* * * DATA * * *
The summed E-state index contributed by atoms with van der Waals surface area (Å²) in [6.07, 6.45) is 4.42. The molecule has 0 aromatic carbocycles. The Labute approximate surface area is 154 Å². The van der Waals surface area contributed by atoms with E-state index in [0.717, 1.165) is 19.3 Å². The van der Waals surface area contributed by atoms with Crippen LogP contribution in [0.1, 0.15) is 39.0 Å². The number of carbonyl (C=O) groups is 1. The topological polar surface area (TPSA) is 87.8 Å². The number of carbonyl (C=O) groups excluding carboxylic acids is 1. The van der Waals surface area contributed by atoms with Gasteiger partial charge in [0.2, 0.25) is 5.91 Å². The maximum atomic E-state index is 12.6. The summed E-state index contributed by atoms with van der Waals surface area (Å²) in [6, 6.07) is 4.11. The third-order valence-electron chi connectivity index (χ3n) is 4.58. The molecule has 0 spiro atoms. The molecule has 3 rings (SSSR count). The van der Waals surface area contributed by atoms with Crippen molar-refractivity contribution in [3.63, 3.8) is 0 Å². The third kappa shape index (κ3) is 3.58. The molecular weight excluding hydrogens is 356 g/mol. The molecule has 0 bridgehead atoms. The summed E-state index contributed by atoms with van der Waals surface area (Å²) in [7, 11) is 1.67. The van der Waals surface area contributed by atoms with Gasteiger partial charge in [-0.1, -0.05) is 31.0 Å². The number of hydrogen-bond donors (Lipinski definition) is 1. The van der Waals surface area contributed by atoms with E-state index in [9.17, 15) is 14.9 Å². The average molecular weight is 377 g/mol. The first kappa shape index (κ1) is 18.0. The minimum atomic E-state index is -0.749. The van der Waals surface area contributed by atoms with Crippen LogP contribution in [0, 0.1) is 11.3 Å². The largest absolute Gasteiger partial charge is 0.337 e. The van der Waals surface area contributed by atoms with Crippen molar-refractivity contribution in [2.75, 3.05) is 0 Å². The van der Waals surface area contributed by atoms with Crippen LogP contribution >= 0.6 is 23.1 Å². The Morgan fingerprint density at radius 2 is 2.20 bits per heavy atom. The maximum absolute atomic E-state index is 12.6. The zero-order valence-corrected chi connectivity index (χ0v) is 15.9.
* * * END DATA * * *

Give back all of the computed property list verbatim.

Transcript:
The summed E-state index contributed by atoms with van der Waals surface area (Å²) in [6.07, 6.45) is 4.42. The molecule has 0 aromatic carbocycles. The Labute approximate surface area is 154 Å². The van der Waals surface area contributed by atoms with E-state index in [0.717, 1.165) is 19.3 Å². The van der Waals surface area contributed by atoms with Crippen LogP contribution in [0.1, 0.15) is 39.0 Å². The number of carbonyl (C=O) groups is 1. The topological polar surface area (TPSA) is 87.8 Å². The number of carbonyl (C=O) groups excluding carboxylic acids is 1. The van der Waals surface area contributed by atoms with Gasteiger partial charge in [0.2, 0.25) is 5.91 Å². The maximum atomic E-state index is 12.6. The summed E-state index contributed by atoms with van der Waals surface area (Å²) in [6, 6.07) is 4.11. The third-order valence-electron chi connectivity index (χ3n) is 4.58. The molecule has 0 spiro atoms. The molecule has 3 rings (SSSR count). The van der Waals surface area contributed by atoms with Crippen molar-refractivity contribution in [3.63, 3.8) is 0 Å². The third kappa shape index (κ3) is 3.58. The molecular weight excluding hydrogens is 356 g/mol. The molecule has 0 bridgehead atoms. The summed E-state index contributed by atoms with van der Waals surface area (Å²) in [7, 11) is 1.67. The van der Waals surface area contributed by atoms with Gasteiger partial charge in [-0.1, -0.05) is 31.0 Å². The number of hydrogen-bond donors (Lipinski definition) is 1. The van der Waals surface area contributed by atoms with E-state index in [9.17, 15) is 14.9 Å². The average molecular weight is 377 g/mol. The first kappa shape index (κ1) is 18.0. The minimum atomic E-state index is -0.749. The van der Waals surface area contributed by atoms with Crippen LogP contribution in [0, 0.1) is 11.3 Å². The largest absolute Gasteiger partial charge is 0.337 e. The van der Waals surface area contributed by atoms with Crippen molar-refractivity contribution in [2.75, 3.05) is 0 Å². The van der Waals surface area contributed by atoms with Crippen LogP contribution >= 0.6 is 23.1 Å². The Morgan fingerprint density at radius 2 is 2.20 bits per heavy atom. The maximum absolute atomic E-state index is 12.6. The zero-order valence-corrected chi connectivity index (χ0v) is 15.9.